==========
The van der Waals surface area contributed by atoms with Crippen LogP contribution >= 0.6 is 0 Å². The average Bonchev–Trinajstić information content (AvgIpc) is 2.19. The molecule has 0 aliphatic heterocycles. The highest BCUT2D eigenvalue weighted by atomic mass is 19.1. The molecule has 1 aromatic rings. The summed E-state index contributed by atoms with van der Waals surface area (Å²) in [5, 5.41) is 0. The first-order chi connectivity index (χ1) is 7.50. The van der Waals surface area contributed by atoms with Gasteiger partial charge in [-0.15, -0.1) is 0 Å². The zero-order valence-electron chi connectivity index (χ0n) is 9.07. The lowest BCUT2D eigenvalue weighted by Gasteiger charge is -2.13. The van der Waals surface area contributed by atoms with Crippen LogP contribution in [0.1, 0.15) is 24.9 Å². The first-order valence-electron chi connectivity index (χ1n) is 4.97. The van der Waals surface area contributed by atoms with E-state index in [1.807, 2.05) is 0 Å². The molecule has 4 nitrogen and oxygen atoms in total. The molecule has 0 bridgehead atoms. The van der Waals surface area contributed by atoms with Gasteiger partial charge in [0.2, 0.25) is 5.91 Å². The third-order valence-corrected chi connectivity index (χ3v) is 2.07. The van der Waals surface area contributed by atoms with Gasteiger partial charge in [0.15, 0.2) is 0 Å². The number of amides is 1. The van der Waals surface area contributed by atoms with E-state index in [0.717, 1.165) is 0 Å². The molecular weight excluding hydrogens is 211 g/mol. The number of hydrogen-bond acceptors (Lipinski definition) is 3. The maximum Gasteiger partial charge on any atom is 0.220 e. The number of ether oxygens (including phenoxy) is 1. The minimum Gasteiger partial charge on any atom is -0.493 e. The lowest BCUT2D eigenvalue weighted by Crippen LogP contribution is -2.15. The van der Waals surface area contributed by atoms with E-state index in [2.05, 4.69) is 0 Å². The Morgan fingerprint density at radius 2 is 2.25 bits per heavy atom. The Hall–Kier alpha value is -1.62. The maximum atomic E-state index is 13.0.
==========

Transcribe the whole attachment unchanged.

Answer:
The van der Waals surface area contributed by atoms with Crippen LogP contribution >= 0.6 is 0 Å². The average Bonchev–Trinajstić information content (AvgIpc) is 2.19. The molecule has 0 aliphatic heterocycles. The highest BCUT2D eigenvalue weighted by atomic mass is 19.1. The molecule has 1 aromatic rings. The summed E-state index contributed by atoms with van der Waals surface area (Å²) in [5, 5.41) is 0. The first-order chi connectivity index (χ1) is 7.50. The van der Waals surface area contributed by atoms with Gasteiger partial charge in [-0.15, -0.1) is 0 Å². The zero-order valence-electron chi connectivity index (χ0n) is 9.07. The lowest BCUT2D eigenvalue weighted by Gasteiger charge is -2.13. The van der Waals surface area contributed by atoms with Crippen LogP contribution in [0.1, 0.15) is 24.9 Å². The first-order valence-electron chi connectivity index (χ1n) is 4.97. The van der Waals surface area contributed by atoms with E-state index in [1.807, 2.05) is 0 Å². The molecule has 4 nitrogen and oxygen atoms in total. The molecule has 0 bridgehead atoms. The van der Waals surface area contributed by atoms with Gasteiger partial charge in [0.2, 0.25) is 5.91 Å². The third-order valence-corrected chi connectivity index (χ3v) is 2.07. The van der Waals surface area contributed by atoms with Gasteiger partial charge in [0.15, 0.2) is 0 Å². The number of amides is 1. The van der Waals surface area contributed by atoms with E-state index in [0.717, 1.165) is 0 Å². The molecular weight excluding hydrogens is 211 g/mol. The number of hydrogen-bond acceptors (Lipinski definition) is 3. The maximum Gasteiger partial charge on any atom is 0.220 e. The number of ether oxygens (including phenoxy) is 1. The minimum Gasteiger partial charge on any atom is -0.493 e. The lowest BCUT2D eigenvalue weighted by Crippen LogP contribution is -2.15. The van der Waals surface area contributed by atoms with E-state index in [2.05, 4.69) is 0 Å². The Morgan fingerprint density at radius 2 is 2.25 bits per heavy atom. The Hall–Kier alpha value is -1.62. The maximum atomic E-state index is 13.0.